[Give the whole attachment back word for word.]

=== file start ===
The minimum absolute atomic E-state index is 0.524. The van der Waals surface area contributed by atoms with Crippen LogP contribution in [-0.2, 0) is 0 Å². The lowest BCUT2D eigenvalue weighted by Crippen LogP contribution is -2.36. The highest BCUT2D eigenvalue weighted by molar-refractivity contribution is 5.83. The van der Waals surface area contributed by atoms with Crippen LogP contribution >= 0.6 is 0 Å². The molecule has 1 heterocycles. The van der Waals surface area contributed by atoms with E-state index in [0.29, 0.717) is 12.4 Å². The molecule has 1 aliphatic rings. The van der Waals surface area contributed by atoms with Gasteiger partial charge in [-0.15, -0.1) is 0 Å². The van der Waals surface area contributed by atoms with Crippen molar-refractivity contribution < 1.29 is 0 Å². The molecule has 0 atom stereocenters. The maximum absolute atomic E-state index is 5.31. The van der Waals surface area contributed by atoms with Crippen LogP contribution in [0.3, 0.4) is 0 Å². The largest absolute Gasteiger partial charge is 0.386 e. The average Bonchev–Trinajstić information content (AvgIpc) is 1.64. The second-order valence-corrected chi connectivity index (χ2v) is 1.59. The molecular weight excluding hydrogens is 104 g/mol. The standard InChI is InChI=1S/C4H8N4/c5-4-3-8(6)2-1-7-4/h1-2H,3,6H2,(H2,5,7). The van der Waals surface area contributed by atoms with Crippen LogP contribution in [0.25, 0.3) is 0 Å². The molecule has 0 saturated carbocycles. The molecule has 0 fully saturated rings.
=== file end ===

The minimum absolute atomic E-state index is 0.524. The van der Waals surface area contributed by atoms with Crippen LogP contribution in [-0.2, 0) is 0 Å². The lowest BCUT2D eigenvalue weighted by Crippen LogP contribution is -2.36. The highest BCUT2D eigenvalue weighted by molar-refractivity contribution is 5.83. The van der Waals surface area contributed by atoms with Crippen LogP contribution >= 0.6 is 0 Å². The molecule has 1 heterocycles. The van der Waals surface area contributed by atoms with E-state index in [0.29, 0.717) is 12.4 Å². The molecule has 1 aliphatic rings. The van der Waals surface area contributed by atoms with Gasteiger partial charge in [-0.15, -0.1) is 0 Å². The van der Waals surface area contributed by atoms with Crippen molar-refractivity contribution < 1.29 is 0 Å². The molecule has 0 atom stereocenters. The maximum absolute atomic E-state index is 5.31. The van der Waals surface area contributed by atoms with Crippen LogP contribution in [0.3, 0.4) is 0 Å². The largest absolute Gasteiger partial charge is 0.386 e. The average Bonchev–Trinajstić information content (AvgIpc) is 1.64. The second-order valence-corrected chi connectivity index (χ2v) is 1.59. The molecular weight excluding hydrogens is 104 g/mol. The standard InChI is InChI=1S/C4H8N4/c5-4-3-8(6)2-1-7-4/h1-2H,3,6H2,(H2,5,7). The van der Waals surface area contributed by atoms with Crippen LogP contribution in [0.25, 0.3) is 0 Å². The molecule has 0 saturated carbocycles. The molecule has 0 fully saturated rings.